The 35th Anniversary Art & Antiques Show delivered big with an all-star lineup for the 2011 lecture and workshop series. Industry giant Suzanne Rheinstein, ELLE DECOR A-lister and owner of the celebrated Los Angeles boutique Hollyhock, spoke at 10am Friday (Dec 2). Later that afternoon, John Loring, Design Director Emeritus at Tiffany & Co. discussed the transcendence of that little blue box, and on Saturday (Dec 3) at 10am, style icon David Easton took guests on a Dickensian design journey. Those looking for a more hands-on experience joined internationally renowned event designer Remco van Vliet on Saturday for one of three intimate floral workshops.
“Decorating with Antiques: A Style for Today with Things from the Past”
FRIDAY, DECEMBER 2, 2011, 10:00 a.m.
Suzanne Rheinstein, Interior designer and owner of the celebrated Los Angeles home design boutique Hollyhock, opened the 35th Anniversary Art & Antiques Show lecture series with “Decorating with Antiques: A Style for Today with Things from the Past.” Rheinstein’s first book was published in 2010 under a similar title, and highlighted six signature projects in New York and Los Angeles. The award-winning, New Orleans-born style maker has cultivated her distinctive frame of reference from a belief in “fewer things but better things,” a perspective that has earned her continual acclaim, and most recently a spot on ELLE DECOR’s A-List of Top Designers for 2011.
FRIDAY, DECEMBER 2, 2011, 1:00 p.m.
The Women’s Board was thrilled and honored to welcome back lecturer John Loring, Design Director Emeritus at Tiffany & Co. Loring has overseen a monumental and celebrated series of Tiffany & Co. collections in his 32 years there. An accomplished artist, designer and author of 21 books on Tiffany & Co. history and entertaining, Loring’s prints and paintings have graced gallery walls across Europe and the United States, a number of them becoming part of permanent museum collections, including those of The Museum of Modern Art, the Whitney Museum of American Art, the Art Institute of Chicago, the Museum of Fine Arts in Boston, and the Yale University Art Gallery.
“Timeless Elegance: A Design Journey of the Past, Present and Future”
SATURDAY, DECEMBER 3, 2011, 10:00 a.m.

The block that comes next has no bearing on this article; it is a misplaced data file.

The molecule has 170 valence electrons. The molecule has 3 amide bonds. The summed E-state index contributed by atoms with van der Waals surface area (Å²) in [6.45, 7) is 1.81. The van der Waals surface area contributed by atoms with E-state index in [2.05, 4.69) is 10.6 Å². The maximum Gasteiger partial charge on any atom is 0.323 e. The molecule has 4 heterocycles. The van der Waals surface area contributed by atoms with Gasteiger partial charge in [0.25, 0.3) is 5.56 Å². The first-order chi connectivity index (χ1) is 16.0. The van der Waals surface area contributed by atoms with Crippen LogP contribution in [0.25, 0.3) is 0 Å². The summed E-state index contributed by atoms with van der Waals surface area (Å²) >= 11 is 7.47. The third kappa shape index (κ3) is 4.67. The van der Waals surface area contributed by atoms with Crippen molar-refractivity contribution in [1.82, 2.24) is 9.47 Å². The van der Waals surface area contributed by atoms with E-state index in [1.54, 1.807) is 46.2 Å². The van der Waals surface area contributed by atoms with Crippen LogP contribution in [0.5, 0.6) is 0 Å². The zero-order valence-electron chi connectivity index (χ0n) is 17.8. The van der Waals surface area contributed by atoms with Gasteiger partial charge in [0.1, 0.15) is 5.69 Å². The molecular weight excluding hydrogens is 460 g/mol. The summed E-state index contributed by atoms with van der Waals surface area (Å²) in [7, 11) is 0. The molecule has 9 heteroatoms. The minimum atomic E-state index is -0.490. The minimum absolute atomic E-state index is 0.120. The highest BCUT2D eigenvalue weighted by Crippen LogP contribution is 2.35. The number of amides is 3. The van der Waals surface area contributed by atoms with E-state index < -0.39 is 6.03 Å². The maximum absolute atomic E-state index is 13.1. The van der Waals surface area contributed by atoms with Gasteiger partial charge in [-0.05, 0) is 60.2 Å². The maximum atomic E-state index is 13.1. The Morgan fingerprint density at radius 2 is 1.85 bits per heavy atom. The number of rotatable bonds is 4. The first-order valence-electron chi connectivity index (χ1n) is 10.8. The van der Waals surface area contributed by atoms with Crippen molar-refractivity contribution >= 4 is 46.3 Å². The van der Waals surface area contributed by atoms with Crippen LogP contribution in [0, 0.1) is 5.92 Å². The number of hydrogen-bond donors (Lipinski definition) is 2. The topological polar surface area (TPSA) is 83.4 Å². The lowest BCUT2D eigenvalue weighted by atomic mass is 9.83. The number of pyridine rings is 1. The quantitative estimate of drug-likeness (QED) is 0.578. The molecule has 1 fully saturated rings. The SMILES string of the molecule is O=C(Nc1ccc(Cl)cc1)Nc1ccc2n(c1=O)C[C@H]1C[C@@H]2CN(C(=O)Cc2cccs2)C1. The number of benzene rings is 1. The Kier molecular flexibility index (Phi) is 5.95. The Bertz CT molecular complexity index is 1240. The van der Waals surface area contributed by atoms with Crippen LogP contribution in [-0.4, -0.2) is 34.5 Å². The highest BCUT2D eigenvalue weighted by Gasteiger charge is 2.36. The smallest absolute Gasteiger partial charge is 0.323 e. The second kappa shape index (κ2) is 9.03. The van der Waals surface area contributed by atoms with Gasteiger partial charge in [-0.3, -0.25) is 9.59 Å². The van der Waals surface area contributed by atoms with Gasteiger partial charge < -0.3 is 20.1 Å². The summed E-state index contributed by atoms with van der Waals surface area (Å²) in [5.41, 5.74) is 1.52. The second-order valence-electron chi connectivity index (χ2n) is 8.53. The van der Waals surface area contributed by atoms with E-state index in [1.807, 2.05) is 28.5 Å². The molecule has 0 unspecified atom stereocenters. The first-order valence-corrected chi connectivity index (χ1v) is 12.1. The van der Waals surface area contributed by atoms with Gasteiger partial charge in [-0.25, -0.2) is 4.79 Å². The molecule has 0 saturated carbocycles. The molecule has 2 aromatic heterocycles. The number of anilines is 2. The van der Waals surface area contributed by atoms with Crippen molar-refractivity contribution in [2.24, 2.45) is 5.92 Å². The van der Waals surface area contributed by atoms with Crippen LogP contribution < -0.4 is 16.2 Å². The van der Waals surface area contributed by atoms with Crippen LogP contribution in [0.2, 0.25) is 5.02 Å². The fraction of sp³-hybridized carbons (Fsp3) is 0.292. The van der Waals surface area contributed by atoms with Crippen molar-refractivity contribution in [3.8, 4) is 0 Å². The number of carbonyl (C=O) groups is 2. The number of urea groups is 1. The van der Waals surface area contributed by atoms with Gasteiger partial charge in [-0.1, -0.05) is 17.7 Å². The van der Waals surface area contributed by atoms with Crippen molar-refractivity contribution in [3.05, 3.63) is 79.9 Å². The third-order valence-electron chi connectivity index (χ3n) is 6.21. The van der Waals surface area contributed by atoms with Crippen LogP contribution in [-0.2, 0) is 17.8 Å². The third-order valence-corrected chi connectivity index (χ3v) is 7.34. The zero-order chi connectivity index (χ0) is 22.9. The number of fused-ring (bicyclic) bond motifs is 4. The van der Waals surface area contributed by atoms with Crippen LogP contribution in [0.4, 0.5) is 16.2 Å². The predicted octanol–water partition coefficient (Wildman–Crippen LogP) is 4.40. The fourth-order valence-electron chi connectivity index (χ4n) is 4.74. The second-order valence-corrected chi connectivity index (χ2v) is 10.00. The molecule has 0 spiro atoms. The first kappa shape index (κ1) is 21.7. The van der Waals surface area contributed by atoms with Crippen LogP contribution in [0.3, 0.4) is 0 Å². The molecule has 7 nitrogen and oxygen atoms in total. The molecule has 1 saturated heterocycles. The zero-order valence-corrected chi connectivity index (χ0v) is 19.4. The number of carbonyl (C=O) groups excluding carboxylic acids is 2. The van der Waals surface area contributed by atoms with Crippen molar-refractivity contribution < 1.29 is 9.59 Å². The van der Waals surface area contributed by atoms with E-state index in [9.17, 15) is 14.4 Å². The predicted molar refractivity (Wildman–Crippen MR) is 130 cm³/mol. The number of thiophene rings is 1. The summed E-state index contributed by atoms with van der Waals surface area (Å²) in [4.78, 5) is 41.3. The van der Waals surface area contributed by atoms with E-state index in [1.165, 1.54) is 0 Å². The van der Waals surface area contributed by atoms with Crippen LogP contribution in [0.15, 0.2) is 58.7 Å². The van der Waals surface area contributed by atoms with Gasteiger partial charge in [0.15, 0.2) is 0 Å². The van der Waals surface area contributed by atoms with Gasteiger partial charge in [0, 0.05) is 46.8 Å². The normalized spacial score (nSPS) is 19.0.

Though widely recognized as an expert on neoclassical design and architecture, world-renowned and iconic interior designer David Easton is highly sought-after for his stylistic range and depth. Guests to his lecture, “Timeless Elegance: A Design Journey of the Past, Present and Future,” found themselves in the midst of a legendary artist with a newly-modern perspective. “It’s necessary to move forward,” Easton says. In recent years he has abandoned his own abundant English aesthetic—an archetype of high decor in the 1980s—for a simpler, more modern outlook. “I see a desire to simplify life, and for less complicated interiors. I think the future will be about a more intelligent use of resources and a more intelligent support of lifestyles.”
REMCO VAN VLIET
“Private Floral Workshops”
SATURDAY, DECEMBER 3, 2011, 9:30 a.m., 12:30 p.m., 3:00 p.m.
Born in Holland to a third-generation floral designer in the employ of the Dutch royal family, Remco van Vliet created an arrangement for the queen at just 13 years old. At 18, he began working stateside with his brother and current business partner, Cas Trap, for The Dutch Flower Line, New York City’s most reputable flower importing company. Van Vliet later spent years as the event designer for in-house events at the Metropolitan Museum of Art.
Van Vliet conducted three intimate floral workshops at the 35th Anniversary Art & Antiques Show, guiding apprentices-for-the-day through the elevated art of fine floral design and arrangement using an age-old, hand-tied Dutch technique. Once perfected, the technique can be used to create bouquets for any occasion. The workshop included all arrangement supplies, an introduction and discussions on selecting the right flowers and container, proper stem cutting, arrangement and caretaking, as well as handy tricks and expert advice. At the completion of the workshop, van Vliet gifted each student with the masterpiece they created.